TrackNotes: Justified

Justify, commanding winner of Saturday's Belmont Stakes and with it American Thoroughbred horse racing's Triple Crown, will forever have moons of numbers orbiting his planetary

The son of the late Scat Daddy, out of Stage Magic, a daughter of the you-should-have-seen-him fast Ghostzapper, won the 150th Belmont Stakes to become the 13th Triple Crown Champion, the second in three years after 2015's American Pharoah. He's the second undefeated horse to take the Crown, after 1977's Seattle Slew, and the first horse ever to win it without racing at two-years-old.

Bob Baffert is the second trainer to sweep the Triple Crown, after Jim "Sunny Jim" Fitzsimmons, who did it with 1930's Gallant Fox and 1935's Omaha. The trainers both did their Crowns consecutively.

As post time approached, the obvious shouted as super trainer Bob Baffert, who also trained 'Pharoah, seemed to have a certain calm about him, and Hall of Fame jockey Mike Smith might have been floating off the floor when he said he couldn't wait to get the race started.

As it turned out, it was a perfect storm of breeding, training and riding.

The weather good with sunshine battling for the upper hand, historic Belmont Park was in all its glory, in marked contrast to the monsoon at Churchill Downs for the Kentucky Derby and more rain and sock-in fog at Baltimore's Pimlico for the Preakness Stakes.

If Justify's break was less than perfect, as some said, he corrected it in about a step-and-a-half.

"He was leaning back when the gate opened," Smith said.

Like a gaggle of teenagers snickering off to the side, six of the others ganged up forwardly, two or three of them nosing in front of Justify, who simply kept to his mission on the rail. Baffert's other horse, Restoring Hope, jumped up to the "lead," albeit veering out to at least the eight path. He came back in at the start of the first turn and pretty much ran interference for Justify most of the way. By then, Justify had a lead he would never lose.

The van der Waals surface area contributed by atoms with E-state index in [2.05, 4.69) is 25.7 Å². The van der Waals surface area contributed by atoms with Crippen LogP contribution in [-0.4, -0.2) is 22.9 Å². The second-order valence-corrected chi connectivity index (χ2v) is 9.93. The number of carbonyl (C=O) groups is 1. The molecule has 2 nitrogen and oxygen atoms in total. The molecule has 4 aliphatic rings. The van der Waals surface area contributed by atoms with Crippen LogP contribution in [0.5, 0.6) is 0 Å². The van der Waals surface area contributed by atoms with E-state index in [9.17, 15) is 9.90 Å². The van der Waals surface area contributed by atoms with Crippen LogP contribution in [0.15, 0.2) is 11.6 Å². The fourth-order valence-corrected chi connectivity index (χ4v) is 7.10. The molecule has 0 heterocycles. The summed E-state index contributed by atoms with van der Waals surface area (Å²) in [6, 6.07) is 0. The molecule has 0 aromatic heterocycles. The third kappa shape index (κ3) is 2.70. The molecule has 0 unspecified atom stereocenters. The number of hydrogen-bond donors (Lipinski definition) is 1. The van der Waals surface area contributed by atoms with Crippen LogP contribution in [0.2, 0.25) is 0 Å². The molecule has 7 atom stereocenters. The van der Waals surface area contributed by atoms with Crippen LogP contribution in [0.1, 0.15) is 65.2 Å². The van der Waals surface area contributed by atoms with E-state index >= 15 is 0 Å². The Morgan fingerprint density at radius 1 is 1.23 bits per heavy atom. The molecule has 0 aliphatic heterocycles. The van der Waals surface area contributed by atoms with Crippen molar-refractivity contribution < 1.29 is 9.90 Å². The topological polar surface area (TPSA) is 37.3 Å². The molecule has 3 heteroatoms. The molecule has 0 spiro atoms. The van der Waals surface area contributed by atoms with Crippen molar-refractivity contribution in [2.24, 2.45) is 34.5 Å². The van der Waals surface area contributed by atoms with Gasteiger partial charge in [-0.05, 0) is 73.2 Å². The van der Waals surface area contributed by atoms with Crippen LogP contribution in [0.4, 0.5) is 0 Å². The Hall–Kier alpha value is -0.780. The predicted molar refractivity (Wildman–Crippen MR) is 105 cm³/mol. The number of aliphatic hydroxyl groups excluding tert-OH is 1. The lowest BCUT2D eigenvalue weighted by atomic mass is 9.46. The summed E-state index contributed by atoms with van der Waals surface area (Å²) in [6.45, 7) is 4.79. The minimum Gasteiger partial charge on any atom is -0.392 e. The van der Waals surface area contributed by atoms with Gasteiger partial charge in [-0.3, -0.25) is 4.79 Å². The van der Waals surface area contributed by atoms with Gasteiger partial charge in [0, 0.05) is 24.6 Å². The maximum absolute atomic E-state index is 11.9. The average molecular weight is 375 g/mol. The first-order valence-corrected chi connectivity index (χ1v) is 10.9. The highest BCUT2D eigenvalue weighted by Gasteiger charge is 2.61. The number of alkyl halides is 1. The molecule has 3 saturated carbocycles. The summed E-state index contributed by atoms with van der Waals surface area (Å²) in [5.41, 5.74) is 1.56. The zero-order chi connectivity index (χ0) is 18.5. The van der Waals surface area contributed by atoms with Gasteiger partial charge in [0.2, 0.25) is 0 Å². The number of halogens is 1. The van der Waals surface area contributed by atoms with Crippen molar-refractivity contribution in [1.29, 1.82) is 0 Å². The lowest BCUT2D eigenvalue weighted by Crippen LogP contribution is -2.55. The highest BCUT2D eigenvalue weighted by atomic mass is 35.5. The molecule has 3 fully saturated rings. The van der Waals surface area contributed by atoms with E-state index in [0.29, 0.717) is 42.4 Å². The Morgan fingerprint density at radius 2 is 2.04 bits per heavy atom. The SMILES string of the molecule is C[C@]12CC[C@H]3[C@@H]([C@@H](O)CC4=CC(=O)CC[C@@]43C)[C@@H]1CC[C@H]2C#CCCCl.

The first quarter clocked in at 23.37, nice but not burning, which meant Smith and Justify had all the control of the pace they could desire. With a :48 half and 1:13 and one at the half, Justify was in full command of the pace. He finished in 2:28 and one, just over four seconds slower than Secretariat's record 2:24 flat.

Restoring Hope stuck with him, left eye to Justify's right haunch. Justify was running exactly the way he needed to, body fully extended, white-blazed head way out in front, taking full advantage of his long stride of champions, his tail fully extended and not flickering all that much.

Mid-turn, Restoring Hope shifted into reverse gear as Bravazo, on the rail with no room to pass Justify inside, and Vino Rosso made chase. If Vino' and John Velazquez had any thoughts of truly challenging here, Justify's supremely consistent stride dashed it as he turned a half-length lead into two in a blink.

Concurrently, Hofburg chose the three lane and made his move, just ahead of the turn into the stretch. He didn't have it.

There, lurking on the rail, was the big Gronkowski. If Justify had tired, or hung or otherwise fallen apart . . . but the race was over. Probably decided a mile earlier.

In the stretch, Justify's tail kept waving straight out, its tip doing curlicues like Errol Flynn swordplay in a swashbuckler movie.

Horse and jockey entered the runout pristine, untouched by any blowback by the others at Big Sandy, Smith in the China Racing Club silks of red with yellow stars.